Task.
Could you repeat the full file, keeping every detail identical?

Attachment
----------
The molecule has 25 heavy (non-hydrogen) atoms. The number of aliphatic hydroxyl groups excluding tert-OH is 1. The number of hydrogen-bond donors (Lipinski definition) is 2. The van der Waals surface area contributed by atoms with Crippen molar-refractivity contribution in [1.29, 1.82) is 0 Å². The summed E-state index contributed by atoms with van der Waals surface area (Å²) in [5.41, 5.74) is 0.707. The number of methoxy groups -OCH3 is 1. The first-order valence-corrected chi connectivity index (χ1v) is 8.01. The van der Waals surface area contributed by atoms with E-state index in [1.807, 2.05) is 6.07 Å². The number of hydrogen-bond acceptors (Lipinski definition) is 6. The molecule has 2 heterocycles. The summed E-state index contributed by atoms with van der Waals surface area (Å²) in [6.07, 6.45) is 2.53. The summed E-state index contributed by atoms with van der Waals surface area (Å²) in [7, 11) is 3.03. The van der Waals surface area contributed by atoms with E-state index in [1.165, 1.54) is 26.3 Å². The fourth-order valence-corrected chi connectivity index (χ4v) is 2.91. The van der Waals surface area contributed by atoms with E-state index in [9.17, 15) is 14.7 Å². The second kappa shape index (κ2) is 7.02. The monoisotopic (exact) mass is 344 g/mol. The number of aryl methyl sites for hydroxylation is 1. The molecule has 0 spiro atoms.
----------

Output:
The molecule has 25 heavy (non-hydrogen) atoms. The number of aliphatic hydroxyl groups excluding tert-OH is 1. The number of hydrogen-bond donors (Lipinski definition) is 2. The van der Waals surface area contributed by atoms with Crippen molar-refractivity contribution in [1.29, 1.82) is 0 Å². The summed E-state index contributed by atoms with van der Waals surface area (Å²) in [5.41, 5.74) is 0.707. The number of methoxy groups -OCH3 is 1. The first-order valence-corrected chi connectivity index (χ1v) is 8.01. The van der Waals surface area contributed by atoms with E-state index in [1.807, 2.05) is 6.07 Å². The number of hydrogen-bond acceptors (Lipinski definition) is 6. The molecule has 2 heterocycles. The summed E-state index contributed by atoms with van der Waals surface area (Å²) in [6.07, 6.45) is 2.53. The summed E-state index contributed by atoms with van der Waals surface area (Å²) in [7, 11) is 3.03. The van der Waals surface area contributed by atoms with E-state index in [1.165, 1.54) is 26.3 Å². The fourth-order valence-corrected chi connectivity index (χ4v) is 2.91. The van der Waals surface area contributed by atoms with E-state index in [9.17, 15) is 14.7 Å². The second kappa shape index (κ2) is 7.02. The monoisotopic (exact) mass is 344 g/mol. The number of aryl methyl sites for hydroxylation is 1. The molecule has 0 spiro atoms.